Chinese U20 football team stormed out of football match in Germany after Tibet protest

Neil Connor
A Chinese spectator attempts to tear away a Tibetian flag which was raised by others in protest of China's politics regarding Tibet at the friendly match between TSV Schott Mainz and China's U20 team at the regional sports facility in Mainz, Germany, - dpa

China’s Under-20s football team stormed off the pitch during a friendly match in Germany after demonstrators unfurled Tibetan flags.

The team – which is coached by former Manchester City defender Sun Jihai - only agreed to continue playing in the televised match against TSV Schott Mainz after the protesters took down the flags.

The incident left football chiefs in China and Germany red-faced as they seek to salvage a series of friendly matches aimed at preparing China’s young footballers for the 2020 Olympics in Japan.

The TSV Schott Mainz game was the first of 16 friendlies the young side is to play against lower clubs in Germany until May - with the next game against FSV Frankfurt on Saturday.

Ronny Zimmermann, vice-president of the German Football Association (DFB), which has organised the matches, said: "We cannot ban the protests, there is the right to freedom of expression here and certain rules apply.

"However, we also want to be good hosts and as a result we are not happy with this incident.”

Sun, who was signed for Man City for £2 million in 2002 and was the first Chinese player to score a Premier League goal, sought to deflect attention from the walkout back towards the football.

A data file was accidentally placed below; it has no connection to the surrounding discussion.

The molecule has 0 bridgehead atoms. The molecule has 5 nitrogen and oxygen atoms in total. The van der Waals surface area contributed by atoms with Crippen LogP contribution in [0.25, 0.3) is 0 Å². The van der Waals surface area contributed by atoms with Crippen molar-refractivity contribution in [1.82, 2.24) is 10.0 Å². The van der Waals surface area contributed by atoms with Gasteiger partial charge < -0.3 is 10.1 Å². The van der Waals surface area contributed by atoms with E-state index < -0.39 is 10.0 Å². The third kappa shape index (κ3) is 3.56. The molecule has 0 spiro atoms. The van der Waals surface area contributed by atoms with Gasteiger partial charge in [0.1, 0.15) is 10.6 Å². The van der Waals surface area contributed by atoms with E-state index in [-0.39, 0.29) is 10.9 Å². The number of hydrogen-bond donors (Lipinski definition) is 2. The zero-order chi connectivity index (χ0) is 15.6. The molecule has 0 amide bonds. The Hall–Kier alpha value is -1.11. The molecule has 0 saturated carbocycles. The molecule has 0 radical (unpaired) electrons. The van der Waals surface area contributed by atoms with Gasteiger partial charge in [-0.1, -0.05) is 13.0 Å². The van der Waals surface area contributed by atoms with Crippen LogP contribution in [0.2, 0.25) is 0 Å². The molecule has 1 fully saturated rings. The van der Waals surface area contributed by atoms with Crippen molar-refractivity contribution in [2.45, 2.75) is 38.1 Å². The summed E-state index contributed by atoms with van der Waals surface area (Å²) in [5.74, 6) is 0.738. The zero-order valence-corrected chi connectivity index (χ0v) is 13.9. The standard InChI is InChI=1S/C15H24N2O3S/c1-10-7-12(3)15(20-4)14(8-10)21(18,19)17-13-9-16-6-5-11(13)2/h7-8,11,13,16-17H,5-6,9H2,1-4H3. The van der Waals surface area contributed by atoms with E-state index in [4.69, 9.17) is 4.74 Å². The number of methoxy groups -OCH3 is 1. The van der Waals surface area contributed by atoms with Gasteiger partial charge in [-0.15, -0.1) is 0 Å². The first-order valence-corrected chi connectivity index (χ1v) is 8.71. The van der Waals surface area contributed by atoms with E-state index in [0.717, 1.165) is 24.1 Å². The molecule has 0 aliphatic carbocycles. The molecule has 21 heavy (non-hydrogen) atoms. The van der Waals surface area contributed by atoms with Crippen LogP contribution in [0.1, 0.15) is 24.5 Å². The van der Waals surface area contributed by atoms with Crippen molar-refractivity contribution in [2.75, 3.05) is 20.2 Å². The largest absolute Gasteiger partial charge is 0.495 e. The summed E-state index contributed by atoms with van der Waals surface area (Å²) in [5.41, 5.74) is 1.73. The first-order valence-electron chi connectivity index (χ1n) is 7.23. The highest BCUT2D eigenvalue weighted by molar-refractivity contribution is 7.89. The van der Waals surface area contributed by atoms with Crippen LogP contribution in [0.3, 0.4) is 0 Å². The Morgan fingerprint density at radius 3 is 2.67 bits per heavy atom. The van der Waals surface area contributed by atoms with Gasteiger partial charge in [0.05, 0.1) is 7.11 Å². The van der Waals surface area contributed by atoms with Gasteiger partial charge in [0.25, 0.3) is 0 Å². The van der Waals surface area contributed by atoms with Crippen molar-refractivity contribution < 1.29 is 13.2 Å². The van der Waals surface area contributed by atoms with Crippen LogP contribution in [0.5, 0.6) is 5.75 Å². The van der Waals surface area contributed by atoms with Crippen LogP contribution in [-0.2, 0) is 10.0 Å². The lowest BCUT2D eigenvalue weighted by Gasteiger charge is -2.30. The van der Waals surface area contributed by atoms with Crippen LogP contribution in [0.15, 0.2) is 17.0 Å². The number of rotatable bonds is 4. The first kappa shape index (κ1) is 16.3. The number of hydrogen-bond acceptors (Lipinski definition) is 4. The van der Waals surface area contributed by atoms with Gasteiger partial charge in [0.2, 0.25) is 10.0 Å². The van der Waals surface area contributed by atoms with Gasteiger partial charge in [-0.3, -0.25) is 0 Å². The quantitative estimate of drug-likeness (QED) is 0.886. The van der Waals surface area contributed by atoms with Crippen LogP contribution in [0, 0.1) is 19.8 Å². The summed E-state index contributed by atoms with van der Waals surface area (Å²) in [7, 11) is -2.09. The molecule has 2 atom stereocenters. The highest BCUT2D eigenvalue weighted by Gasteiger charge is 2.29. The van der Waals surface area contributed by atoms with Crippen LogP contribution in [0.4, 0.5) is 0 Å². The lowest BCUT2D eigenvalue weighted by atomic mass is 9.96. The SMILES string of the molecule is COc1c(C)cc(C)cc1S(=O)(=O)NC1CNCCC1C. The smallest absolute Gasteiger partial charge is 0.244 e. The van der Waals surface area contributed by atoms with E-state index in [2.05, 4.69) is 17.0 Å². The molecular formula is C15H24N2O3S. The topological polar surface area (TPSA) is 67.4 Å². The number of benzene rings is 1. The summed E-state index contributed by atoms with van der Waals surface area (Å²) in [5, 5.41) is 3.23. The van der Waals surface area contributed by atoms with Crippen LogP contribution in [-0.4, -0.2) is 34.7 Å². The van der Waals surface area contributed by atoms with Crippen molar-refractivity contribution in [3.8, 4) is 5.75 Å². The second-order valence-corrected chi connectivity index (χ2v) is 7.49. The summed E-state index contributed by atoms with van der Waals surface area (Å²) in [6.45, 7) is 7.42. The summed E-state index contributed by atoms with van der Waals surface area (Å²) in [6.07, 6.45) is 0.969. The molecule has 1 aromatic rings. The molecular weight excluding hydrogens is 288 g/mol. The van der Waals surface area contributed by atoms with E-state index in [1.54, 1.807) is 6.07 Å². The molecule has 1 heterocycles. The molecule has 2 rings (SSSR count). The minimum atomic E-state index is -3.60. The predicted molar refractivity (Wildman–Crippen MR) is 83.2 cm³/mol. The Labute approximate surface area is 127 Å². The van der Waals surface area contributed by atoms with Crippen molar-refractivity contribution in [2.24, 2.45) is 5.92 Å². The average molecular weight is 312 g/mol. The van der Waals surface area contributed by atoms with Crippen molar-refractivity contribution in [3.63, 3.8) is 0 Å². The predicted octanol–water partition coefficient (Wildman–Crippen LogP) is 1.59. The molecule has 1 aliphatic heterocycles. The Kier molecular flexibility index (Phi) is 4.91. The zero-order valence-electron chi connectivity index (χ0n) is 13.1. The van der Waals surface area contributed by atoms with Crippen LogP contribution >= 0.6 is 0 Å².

"The team came to Germany to improve their football and to gain experience," he said.

"I expected football to be talked about, but now it is about something else.

"For me, this was a friendly match and I hope it will just be about football here and nothing else."

Several spectators raised a Tibetian flag in protest Credit: DPA

The German FA is seeking to avoid a similar embarrassing situation during the remaining games and will be holding talks with the Chinese delegation .

Three teams in Germany’s fourth-tier Regionalliga Suedwest league have refused to face the Chinese after their fans protested, but the other 16 clubs will each be paid 15,000 euros (£13,300) for the matches, reports say.

German media said the game was delayed for 25 minutes after the Chinese walked off.

The team eventually returned to the pitch after the flags were removed by the protestors, but the Chinese lost the game 3-0.

Rights groups say Tibetans chafe under China’s oppressive rule, while Beijing says it is brings wealth and investment to the south-western region.

Additional reporting by Christine Wei

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